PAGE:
Describe the significance of Rosebaum & Leibel's conclusions in "Brain Reorganization and Weight Loss" (2012) with special attention to the weight management of children under age 18

Assess the accuracy of the author's assertions

Assess the accuracy of Falah's description of the causes of Arab-Israeli conflict as presented in "The 1948 Israeli-Palestinian War and its aftermath" (1996).

Identify the evidence offered to support the accuracy of the Centers for Disease Control's 2010 study of the prevention of Hepatitis B and compare it to three other studies

Describe the accuracy of claims made in Bostrom, et. al. (2012) Oxadiazoles in medicinal chemistry and identify the steps required to verify findings

Identify alternative perspectives to those offered by the author and explain why these may be credible

Compare Posner's thesis (1993) about the assassination of John F. Kennedy with those of Crenshaw (1992), Lane (2011), and McBride (2013) and and determine which author has made a more credible argument

Compare and contrast the assertions in Baggett, et. al (2010) regarding the unmet health care needs of the homeless with the assertions in Samuels (2011) and Kulik (2011); identify the elements that make assertions credible and which cause the reader to question the potential bias of reporting

Identify Barron's (2012, Ecological impacts of deep water horizon oil spill: implications for immunotoxicity) perspective and assertions regarding toxicity resulting from oil spills in oceanic environments and alternative perspectives and conclusions

Identify the implications of assertions

Identify the implications of McNamara's observations and assertions in "The Fog of War" (2004) on the current war on terrorism

Identify the implications of the findings of Meridith, et. al, (2013) regarding caffeine use as they regard public policy, child-rearing and schools

Identify the implications fo findings in Zhang, et. al. (2012) A review of sample preparation methods for the pesticide residue analysis in foods.

The Socratic Method

The Socratic Method is:

  • Predicated on the belief that humanity has a moral purpose and is endowed with reason that makes discernment and scientific inquiry into the good possible (Chesters, 2012).
  • A form of dialogue that aims to expose faulty logic and reasoning made weak by emotions and impulsiveness According to Robert Reich, Professor of Philosophy at Stanford University, (1998), there arefour fundamental principles embodied in the Socratic Method:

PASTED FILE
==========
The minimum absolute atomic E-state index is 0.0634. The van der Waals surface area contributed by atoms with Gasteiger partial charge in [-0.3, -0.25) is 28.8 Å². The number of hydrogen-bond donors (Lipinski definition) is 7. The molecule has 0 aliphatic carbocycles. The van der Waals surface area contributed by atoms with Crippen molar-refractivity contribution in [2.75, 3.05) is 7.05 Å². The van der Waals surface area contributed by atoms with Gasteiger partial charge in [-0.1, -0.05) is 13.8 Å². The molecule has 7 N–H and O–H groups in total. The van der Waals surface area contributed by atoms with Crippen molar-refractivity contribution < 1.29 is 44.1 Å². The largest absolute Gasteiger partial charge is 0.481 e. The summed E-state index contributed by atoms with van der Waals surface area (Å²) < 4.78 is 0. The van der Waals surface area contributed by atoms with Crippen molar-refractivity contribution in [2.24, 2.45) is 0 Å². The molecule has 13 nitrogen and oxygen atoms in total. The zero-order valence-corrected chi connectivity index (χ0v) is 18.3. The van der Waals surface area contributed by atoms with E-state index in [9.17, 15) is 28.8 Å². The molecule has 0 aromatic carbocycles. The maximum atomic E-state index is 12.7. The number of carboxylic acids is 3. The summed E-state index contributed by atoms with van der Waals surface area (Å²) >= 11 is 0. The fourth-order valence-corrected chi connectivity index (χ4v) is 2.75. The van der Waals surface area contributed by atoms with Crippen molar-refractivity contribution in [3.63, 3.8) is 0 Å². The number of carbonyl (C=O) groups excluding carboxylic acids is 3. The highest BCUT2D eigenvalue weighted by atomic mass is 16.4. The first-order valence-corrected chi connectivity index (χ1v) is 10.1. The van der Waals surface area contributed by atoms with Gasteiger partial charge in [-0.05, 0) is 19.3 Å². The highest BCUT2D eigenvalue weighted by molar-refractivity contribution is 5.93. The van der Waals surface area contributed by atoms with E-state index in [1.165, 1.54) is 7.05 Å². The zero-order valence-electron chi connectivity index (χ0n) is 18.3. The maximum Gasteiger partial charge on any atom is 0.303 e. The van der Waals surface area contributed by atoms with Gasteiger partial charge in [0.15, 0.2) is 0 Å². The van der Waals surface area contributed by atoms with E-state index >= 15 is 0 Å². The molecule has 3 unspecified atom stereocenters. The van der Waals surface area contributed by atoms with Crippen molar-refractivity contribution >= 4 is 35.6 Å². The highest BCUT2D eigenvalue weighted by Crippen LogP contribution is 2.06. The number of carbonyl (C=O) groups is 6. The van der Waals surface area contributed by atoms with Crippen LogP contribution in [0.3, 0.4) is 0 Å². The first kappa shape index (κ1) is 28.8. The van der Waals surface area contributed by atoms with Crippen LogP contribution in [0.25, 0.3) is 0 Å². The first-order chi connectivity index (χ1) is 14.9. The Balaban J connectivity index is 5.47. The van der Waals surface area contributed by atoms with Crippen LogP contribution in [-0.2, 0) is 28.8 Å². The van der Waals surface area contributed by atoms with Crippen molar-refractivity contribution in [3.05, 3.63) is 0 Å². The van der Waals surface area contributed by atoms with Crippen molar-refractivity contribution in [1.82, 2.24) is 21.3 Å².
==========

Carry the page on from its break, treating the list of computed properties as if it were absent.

1. The Socratic method is open-ended; it is not a conversation that is steered in a particular direction to arrive upon a single conclusion or consensus, it fostered respect for ambiguity and complexity, and its direction was organic, following whatever line of thought occurred to participants
  2. Teachers and students are participants in the Socratic Method; both raise questions, both are challenged to clarify and justify their assertions
  3. As used by Socrates and many of his protégé, the Socratic method was first concerned with the moral life and with exploring what it meant to live rightly and abide by goodness
  4. The Socratic Method regarded the classroom as an environment in which conflict was inevitable and in which students expected that the instructor would argue with students and perhaps routinely shame them by exposing flaws in their perception, judgment, or reasoning, for the purpose of replacing cluttered and reactionary thinking with sound habits of deliberation, inquiry, and reasoning

The Socratic Method can be adapted to promote critical thinking, oral communication skills, and writing skills. Here are some examples:

  • When explicitly taught and modeled by instructors and students, Socratic questioning in asynchronous discussion forums in online courses improves the quality of critical thinking represented in forum postings (Yang, Newby, Bill, 2005).
  • Case studies in online courses and traditional courses stimulate students’ interest by using actual events to prompt analysis and problem-solving. By cross examining solutions, students and instructors may explore the depth of students;’ understanding of stakeholders and their interests, the law, ethics, and alternative solutions (Brooke, 2006).
  • The online forum presents an opportunity to foster more in-depth discussion than traditional class time as the conversation online may continue beyond the limits of class meetings and may simultaneously involve multiple participants. As a guide in discussions, the instructor may direct and re-direct students thinking and corral their reasoning in ways that target the higher level cognitive skills as represented by Bloom’s taxonomy (Whitely, 2006).